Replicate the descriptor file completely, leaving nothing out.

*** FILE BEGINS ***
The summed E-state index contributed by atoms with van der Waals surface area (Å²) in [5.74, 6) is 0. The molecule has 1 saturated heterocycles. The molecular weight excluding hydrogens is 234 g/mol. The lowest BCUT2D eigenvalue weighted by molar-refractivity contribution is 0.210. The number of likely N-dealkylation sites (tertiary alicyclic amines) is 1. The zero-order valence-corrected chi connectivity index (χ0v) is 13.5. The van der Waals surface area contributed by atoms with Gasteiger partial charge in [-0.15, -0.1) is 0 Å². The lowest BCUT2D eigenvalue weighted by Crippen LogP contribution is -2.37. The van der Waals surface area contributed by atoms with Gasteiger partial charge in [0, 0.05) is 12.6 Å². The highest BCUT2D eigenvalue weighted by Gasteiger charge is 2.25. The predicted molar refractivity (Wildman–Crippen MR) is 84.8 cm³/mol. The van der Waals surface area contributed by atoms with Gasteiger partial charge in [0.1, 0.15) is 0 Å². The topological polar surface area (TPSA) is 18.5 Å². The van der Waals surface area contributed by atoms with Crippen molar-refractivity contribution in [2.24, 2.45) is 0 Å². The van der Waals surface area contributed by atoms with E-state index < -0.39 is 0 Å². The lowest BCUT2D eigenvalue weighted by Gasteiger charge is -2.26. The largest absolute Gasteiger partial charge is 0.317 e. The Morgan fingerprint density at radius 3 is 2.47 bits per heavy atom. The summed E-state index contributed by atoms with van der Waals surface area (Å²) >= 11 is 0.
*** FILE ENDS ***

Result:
The summed E-state index contributed by atoms with van der Waals surface area (Å²) in [5.74, 6) is 0. The molecule has 1 saturated heterocycles. The molecular weight excluding hydrogens is 234 g/mol. The lowest BCUT2D eigenvalue weighted by molar-refractivity contribution is 0.210. The number of likely N-dealkylation sites (tertiary alicyclic amines) is 1. The zero-order valence-corrected chi connectivity index (χ0v) is 13.5. The van der Waals surface area contributed by atoms with Gasteiger partial charge in [-0.15, -0.1) is 0 Å². The lowest BCUT2D eigenvalue weighted by Crippen LogP contribution is -2.37. The van der Waals surface area contributed by atoms with Gasteiger partial charge in [0, 0.05) is 12.6 Å². The highest BCUT2D eigenvalue weighted by Gasteiger charge is 2.25. The predicted molar refractivity (Wildman–Crippen MR) is 84.8 cm³/mol. The van der Waals surface area contributed by atoms with Gasteiger partial charge in [0.1, 0.15) is 0 Å². The topological polar surface area (TPSA) is 18.5 Å². The van der Waals surface area contributed by atoms with Crippen molar-refractivity contribution in [2.24, 2.45) is 0 Å². The van der Waals surface area contributed by atoms with E-state index < -0.39 is 0 Å². The lowest BCUT2D eigenvalue weighted by Gasteiger charge is -2.26. The largest absolute Gasteiger partial charge is 0.317 e. The Morgan fingerprint density at radius 3 is 2.47 bits per heavy atom. The summed E-state index contributed by atoms with van der Waals surface area (Å²) >= 11 is 0.